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What You Need to Know About Identity Theft

Posted in: Fraud Awareness

Identity theft is an unfortunate fact of life in the digital age. You must stay vigilant and take care to protect your personal and financial information from those who wish to misuse it for their benefit. Read on to learn how to spot identity theft and what to do if you think you have been a victim of identity theft.

Signs of Identity Theft

Approximately 10 million Americans annually are victims of identity theft. Here are signs that indicate your identity may have been stolen:

Errors on your bank or credit card statements – Review statements each month to ensure all charges are legitimate.

Errors on your credit report – Look for accounts you didn’t open or inquiries you didn’t initiate.

Collection calls – If you know your accounts are current and you start receiving collection calls, don’t assume it’s a mistake; look into why it’s happening.

Problems with insurance – If you’re denied coverage or you receive bills for a procedure you didn’t undergo, it’s likely someone else is using your insurance information.

Unexpected or missing mail – Bills, statements or collection notices for accounts that aren’t yours indicate a problem. Conversely, not receiving mail you normally expect can mean ID thieves have changed the address on your accounts. Either way, it’s a major red flag.

What to do if it Happens to You

If you think you’ve been the victim of identity theft, or think your personal or financial information has been compromised, here’s what you should do:

First, place a 90-day fraud alert on the credit report with each credit bureau:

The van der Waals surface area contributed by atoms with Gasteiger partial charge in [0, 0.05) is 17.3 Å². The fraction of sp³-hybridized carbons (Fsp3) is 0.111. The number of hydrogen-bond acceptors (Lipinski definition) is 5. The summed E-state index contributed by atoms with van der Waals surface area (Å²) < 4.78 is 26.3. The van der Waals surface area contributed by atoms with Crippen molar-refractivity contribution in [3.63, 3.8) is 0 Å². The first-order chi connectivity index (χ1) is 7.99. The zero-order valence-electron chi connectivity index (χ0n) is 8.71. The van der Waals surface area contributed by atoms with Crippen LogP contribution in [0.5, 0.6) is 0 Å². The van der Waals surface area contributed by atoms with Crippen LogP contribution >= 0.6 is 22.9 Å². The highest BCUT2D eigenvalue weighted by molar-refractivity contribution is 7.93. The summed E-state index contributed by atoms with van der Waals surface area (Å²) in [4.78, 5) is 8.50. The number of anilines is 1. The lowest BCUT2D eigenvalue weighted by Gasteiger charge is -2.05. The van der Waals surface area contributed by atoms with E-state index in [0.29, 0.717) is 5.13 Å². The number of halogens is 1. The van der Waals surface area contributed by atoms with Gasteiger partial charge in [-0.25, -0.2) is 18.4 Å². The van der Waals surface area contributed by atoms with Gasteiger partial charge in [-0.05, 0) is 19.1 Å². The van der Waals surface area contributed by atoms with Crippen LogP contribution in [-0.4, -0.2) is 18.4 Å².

• Equifax com 1-800-685-1111
  • Experiancom 1-888-397-3742
  • TransUnioncom 1-800-916-8800

Then follow these detailed identity theft recovery steps listed on the Federal Trade Commission’s website.

After you have completed the steps, file a police report about the identity theft, and get a copy of the police report or the report number.

Preventing Identity Theft

Keeping your personal and financial information safe and secure is all about being prepared and taking the necessary precautions. Here’s how you can protect yourself from identity theft every step of the way.

Secure Your Mail

  • Use locking mailboxes
  • Place outgoing mail in a USPS mailbox
  • Pick up incoming mail daily
  • Be aware of your billing cycles and review all statements for accuracy
  • Shred any mail containing account numbers or pre-approved offers
  • Minimize pre-approved offers by calling 1-888-567-8688 or visiting optoutprescreen.com

Secure Your Personal Identifying Information

  • Do not carry your Social Security card with you
  • Avoid providing your full Social Security number unless absolutely necessary
  • Shred any documents that contain your Social Security number and other personal information
  • Write down all your account numbers and keep them in a safe place

Secure Your Computer

  • Use up-to-date anti-virus and anti-spyware programs
  • Never respond to “phishing” emails asking for sensitive information or click on a link in the emails. Doing so may download a virus or spyware infecting your computer and possibly tracking the sites you visit and recording your keystrokes.
  • Passwords should be 10-12 characters long and use a variety of upper and lowercase letters plus numbers and symbols
  • Do not save your passwords on your computer
  • Do not use the same password on multiple sites

Seniors can be especially vulnerable to phishing, phone scams, and ID theft. Find out more about seniors and identity theft here.